The CSUN Foundation, the nonprofit responsible for accepting and managing university-related philanthropic funds, announced the election of a new board chair and directors at its June meeting.
Outgoing chair Robert Myman ’67 (Political Science), a Distinguished Alumni Award honoree and founding partner of one of the most successful and influential law firms in entertainment, Myman Greenspan Fox Rosenberg Mobasser Younger & Light, served for three years and reached his term limit. During his tenure, the university’s endowment surpassed $100 million for the first time, and philanthropic support totaled more than $70 million. He will continue to serve on the board as immediate past chair.
On July 1, the new chair will be Distinguished Alumni Award honoree Robert D. Taylor ’82 (Engineering), a private equity investor and management consultant whose work has focused on increasing economic opportunity and racial justice in Los Angeles and nationally. He is a co-founder and CEO of pioneering private equity firm Centinela Capital Partners and a partner at the 22.214.171.124 private equity firm. He served as an instrumental figure in the rebuilding of Los Angeles after the 1992 civil unrest and as a leader in the National Urban League and Los Angeles Urban League. He also has served on the CSUN Task Force on Engagement and as Foundation Board vice chair. After CSUN, Taylor went on to earn an MBA and J.D. from Stanford University and has consulted with global management firm McKinsey & Company.
President of California State University Northridge, Dianne F. Harrison remarked that, “The CSUN foundation board is a tremendous group of ambassadors, advocates and supporters, and is making a significant impact on the future of the university. I am deeply grateful for Bob Myman’s service as chair, and for Robert Taylor’s willingness to pick up the gavel. They are both great examples of the very best that CSUN offers to the world through its alumni.”
“The CSUN Foundation made tremendous progress with Bob Myman’s leadership, and I am thankful he is continuing to serve on the board as immediate past president,” said Robert Gunsalus, vice president for University Relations and Advancement and president of the CSUN Foundation. “We are fortunate that we have a steady supply of stellar leaders, and I’m excited about the future with Robert Taylor as chairman.”
The transition was made amidst the COVID-19 crisis and worldwide protests in response to the Memorial Day killing of George Floyd by Minneapolis police, as well as the killing of numerous other Black individuals due to police violence. Against that backdrop, Gunsalus reminded the Board and guests that, “our work at CSUN is a powerful force in the eradication of ignorance and racism and in the propagation of justice and understanding.”
Myman and Taylor drew on their histories of activism as they reflected on the importance of their work in supporting CSUN in its mission of providing life-changing opportunities, especially in a time that has laid bare the consequences of inequality and injustice.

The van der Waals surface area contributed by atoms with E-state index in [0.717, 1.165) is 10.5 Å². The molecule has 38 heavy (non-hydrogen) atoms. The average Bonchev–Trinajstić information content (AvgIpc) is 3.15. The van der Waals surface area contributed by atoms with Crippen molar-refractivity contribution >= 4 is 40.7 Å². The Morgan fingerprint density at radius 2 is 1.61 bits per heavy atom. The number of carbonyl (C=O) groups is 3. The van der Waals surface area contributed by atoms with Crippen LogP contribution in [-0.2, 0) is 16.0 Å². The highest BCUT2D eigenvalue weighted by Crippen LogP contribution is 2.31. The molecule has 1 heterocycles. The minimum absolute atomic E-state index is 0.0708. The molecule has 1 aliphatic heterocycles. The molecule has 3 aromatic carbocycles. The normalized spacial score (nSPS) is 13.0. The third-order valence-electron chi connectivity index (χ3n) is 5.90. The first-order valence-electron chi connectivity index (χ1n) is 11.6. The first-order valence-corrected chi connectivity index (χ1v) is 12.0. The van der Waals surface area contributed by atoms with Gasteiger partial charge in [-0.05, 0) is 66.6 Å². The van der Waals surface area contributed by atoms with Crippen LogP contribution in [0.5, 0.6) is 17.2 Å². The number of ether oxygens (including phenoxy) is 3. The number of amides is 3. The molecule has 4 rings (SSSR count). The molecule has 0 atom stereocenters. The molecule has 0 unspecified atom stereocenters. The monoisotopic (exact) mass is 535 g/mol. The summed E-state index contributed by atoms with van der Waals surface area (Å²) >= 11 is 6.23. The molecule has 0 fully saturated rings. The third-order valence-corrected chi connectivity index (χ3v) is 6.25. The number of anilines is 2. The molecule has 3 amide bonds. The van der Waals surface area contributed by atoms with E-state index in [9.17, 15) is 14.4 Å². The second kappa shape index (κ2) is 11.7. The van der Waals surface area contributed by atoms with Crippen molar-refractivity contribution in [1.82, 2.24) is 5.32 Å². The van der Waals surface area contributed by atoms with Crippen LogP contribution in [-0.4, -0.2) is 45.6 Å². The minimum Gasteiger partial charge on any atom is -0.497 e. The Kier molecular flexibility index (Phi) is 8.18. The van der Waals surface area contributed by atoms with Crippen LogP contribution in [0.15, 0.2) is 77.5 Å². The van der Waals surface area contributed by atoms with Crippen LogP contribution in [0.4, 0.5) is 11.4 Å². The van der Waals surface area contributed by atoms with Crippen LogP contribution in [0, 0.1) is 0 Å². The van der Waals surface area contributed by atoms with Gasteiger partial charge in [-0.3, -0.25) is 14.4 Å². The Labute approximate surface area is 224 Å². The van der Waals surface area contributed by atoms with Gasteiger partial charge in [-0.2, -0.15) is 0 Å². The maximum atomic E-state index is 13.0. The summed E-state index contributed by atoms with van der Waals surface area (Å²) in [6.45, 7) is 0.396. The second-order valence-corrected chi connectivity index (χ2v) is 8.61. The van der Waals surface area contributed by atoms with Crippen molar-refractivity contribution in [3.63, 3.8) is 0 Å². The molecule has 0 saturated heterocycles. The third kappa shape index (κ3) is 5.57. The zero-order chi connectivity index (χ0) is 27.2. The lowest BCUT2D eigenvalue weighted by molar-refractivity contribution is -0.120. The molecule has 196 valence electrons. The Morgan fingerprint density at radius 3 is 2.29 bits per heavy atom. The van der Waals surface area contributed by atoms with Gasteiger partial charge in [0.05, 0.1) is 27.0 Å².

Taylor spoke of the challenges he has faced, the progress he has seen, and his enduring belief that the future is ours to shape.
“It’s difficult to find a Black person of my generation who has not felt the sting of racism, repeatedly and recently,” Taylor said before hopefully noting, “when history writes the story of these times, that story will be fueled by the work that institutions like CSUN and other public education systems do, and the investments we make in expanding opportunity. That work will be driven by people like us.”
Myman, who was part of a student group that supported U.S. Sen. Robert F. Kennedy for president — before his assassination in the summer of 1968 in Los Angeles — recalled a moving line from one of Kennedy’s most famous speeches:
“Each time a man stands up for an ideal, or acts to improve the lot of others, or strikes out against injustice, he sends forth a tiny ripple of hope — and crossing each other from a million different centers of energy and daring, those ripples build a current which can sweep down the mightiest walls of oppression and resistance,” Kennedy said.
“I’m glad CSUN offers that kind of hope to so many people,” Myman said as he concluded his term as chair. “Thanks for the opportunity to be part of this.”
The newly elected board members are Distinguished Alumni Award honoree Ravi K. Sawhney ’79 (Art), the president and founder of RKS Designs, an industrial design firm; and Richard H. Schweitzer ’87 (Accounting Theory and Practice, Finance), the CFO and chief risk officer of Aristotle Capital Management. Returning to the board is Barbara L. Levy ’74 (English).
Two other elected board directors also termed out: Charles “Chuck” B. Gilbert ’86 (Economics), CEO of Gilbert Consulting Group, and Distinguished Alumni Award honoree Irv Zakheim ’72 (Physical Education), a former CSUN baseball player and founder and CEO of Zak Designs dinnerware and drinkware company.
Cindy Chernow ’78 (Anthropology), M.A. ’91 (Counseling and Guidance), a consultant, career coach and president of Chernow Consulting who served as president of the CSUN Alumni Association for the past three years, has reached the end of her term. The new Alumni Association president is her husband, Distinguished Alumni Award honoree Dan Chernow ’67 (History), M.A. ’89 (Foundations of Education), M.A. ’03 (History), former executive director of the UCLA School Management Program.
The June meeting was also the last for appointed directors Diana Vicente (Associated Students president), Mohammad Hotaki (AS Vice President) and Mary-Pat Stein (CSUN Faculty President). Their spots will be taken by new AS President Rose Merida, new AS Vice President Deion Joseph Turner, and new Faculty Senate President Michael Neubauer.